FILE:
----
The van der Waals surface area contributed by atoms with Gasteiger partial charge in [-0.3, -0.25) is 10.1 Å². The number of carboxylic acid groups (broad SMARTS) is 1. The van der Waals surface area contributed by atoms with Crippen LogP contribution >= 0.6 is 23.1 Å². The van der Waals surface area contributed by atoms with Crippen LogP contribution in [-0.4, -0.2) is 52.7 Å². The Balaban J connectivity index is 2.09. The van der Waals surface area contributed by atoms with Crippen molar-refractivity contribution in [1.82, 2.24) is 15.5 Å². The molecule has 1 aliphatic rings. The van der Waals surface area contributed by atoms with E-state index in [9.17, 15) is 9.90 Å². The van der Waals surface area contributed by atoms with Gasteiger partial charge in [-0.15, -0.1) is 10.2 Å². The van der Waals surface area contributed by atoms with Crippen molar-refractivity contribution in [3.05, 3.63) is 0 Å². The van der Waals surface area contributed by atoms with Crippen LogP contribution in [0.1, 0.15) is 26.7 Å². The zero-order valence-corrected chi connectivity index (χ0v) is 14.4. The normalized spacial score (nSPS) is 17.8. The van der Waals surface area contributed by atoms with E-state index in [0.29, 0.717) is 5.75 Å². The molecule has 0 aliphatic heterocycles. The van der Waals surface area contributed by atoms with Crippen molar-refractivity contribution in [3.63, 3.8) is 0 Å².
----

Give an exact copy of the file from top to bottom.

The van der Waals surface area contributed by atoms with Gasteiger partial charge in [-0.3, -0.25) is 10.1 Å². The number of carboxylic acid groups (broad SMARTS) is 1. The van der Waals surface area contributed by atoms with Crippen LogP contribution >= 0.6 is 23.1 Å². The van der Waals surface area contributed by atoms with Crippen LogP contribution in [-0.4, -0.2) is 52.7 Å². The Balaban J connectivity index is 2.09. The van der Waals surface area contributed by atoms with Crippen molar-refractivity contribution in [1.82, 2.24) is 15.5 Å². The molecule has 1 aliphatic rings. The van der Waals surface area contributed by atoms with E-state index in [9.17, 15) is 9.90 Å². The van der Waals surface area contributed by atoms with Gasteiger partial charge in [-0.15, -0.1) is 10.2 Å². The van der Waals surface area contributed by atoms with Crippen molar-refractivity contribution in [3.05, 3.63) is 0 Å². The van der Waals surface area contributed by atoms with Crippen LogP contribution in [0.1, 0.15) is 26.7 Å². The zero-order valence-corrected chi connectivity index (χ0v) is 14.4. The normalized spacial score (nSPS) is 17.8. The van der Waals surface area contributed by atoms with E-state index in [0.29, 0.717) is 5.75 Å². The molecule has 0 aliphatic heterocycles. The van der Waals surface area contributed by atoms with Crippen molar-refractivity contribution in [3.63, 3.8) is 0 Å².